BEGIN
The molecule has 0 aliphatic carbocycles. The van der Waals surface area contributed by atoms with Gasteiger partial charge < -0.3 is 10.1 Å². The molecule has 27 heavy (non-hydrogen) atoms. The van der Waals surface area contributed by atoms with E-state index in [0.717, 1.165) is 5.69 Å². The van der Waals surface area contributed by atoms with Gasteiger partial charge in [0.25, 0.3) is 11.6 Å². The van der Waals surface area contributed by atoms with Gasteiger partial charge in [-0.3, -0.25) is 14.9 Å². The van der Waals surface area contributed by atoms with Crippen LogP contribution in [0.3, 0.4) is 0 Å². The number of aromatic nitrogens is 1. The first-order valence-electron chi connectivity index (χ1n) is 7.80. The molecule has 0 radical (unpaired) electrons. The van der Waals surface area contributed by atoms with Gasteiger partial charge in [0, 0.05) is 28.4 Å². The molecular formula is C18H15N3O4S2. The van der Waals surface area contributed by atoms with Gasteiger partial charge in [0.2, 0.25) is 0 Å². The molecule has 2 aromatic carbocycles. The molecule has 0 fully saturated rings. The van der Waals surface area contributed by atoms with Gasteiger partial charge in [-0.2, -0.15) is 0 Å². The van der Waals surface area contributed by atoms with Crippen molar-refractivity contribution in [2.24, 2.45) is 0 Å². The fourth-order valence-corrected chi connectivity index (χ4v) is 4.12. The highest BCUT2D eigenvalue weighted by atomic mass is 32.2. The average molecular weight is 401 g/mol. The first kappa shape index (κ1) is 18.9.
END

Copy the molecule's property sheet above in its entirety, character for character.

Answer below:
The molecule has 0 aliphatic carbocycles. The van der Waals surface area contributed by atoms with Gasteiger partial charge < -0.3 is 10.1 Å². The molecule has 27 heavy (non-hydrogen) atoms. The van der Waals surface area contributed by atoms with E-state index in [0.717, 1.165) is 5.69 Å². The van der Waals surface area contributed by atoms with Gasteiger partial charge in [0.25, 0.3) is 11.6 Å². The van der Waals surface area contributed by atoms with Gasteiger partial charge in [-0.3, -0.25) is 14.9 Å². The van der Waals surface area contributed by atoms with Crippen LogP contribution in [0.3, 0.4) is 0 Å². The number of aromatic nitrogens is 1. The first-order valence-electron chi connectivity index (χ1n) is 7.80. The molecule has 0 radical (unpaired) electrons. The van der Waals surface area contributed by atoms with Gasteiger partial charge in [0, 0.05) is 28.4 Å². The molecular formula is C18H15N3O4S2. The van der Waals surface area contributed by atoms with Gasteiger partial charge in [0.2, 0.25) is 0 Å². The molecule has 2 aromatic carbocycles. The molecule has 0 fully saturated rings. The van der Waals surface area contributed by atoms with Gasteiger partial charge in [-0.2, -0.15) is 0 Å². The van der Waals surface area contributed by atoms with Crippen molar-refractivity contribution in [2.24, 2.45) is 0 Å². The fourth-order valence-corrected chi connectivity index (χ4v) is 4.12. The highest BCUT2D eigenvalue weighted by atomic mass is 32.2. The average molecular weight is 401 g/mol. The first kappa shape index (κ1) is 18.9.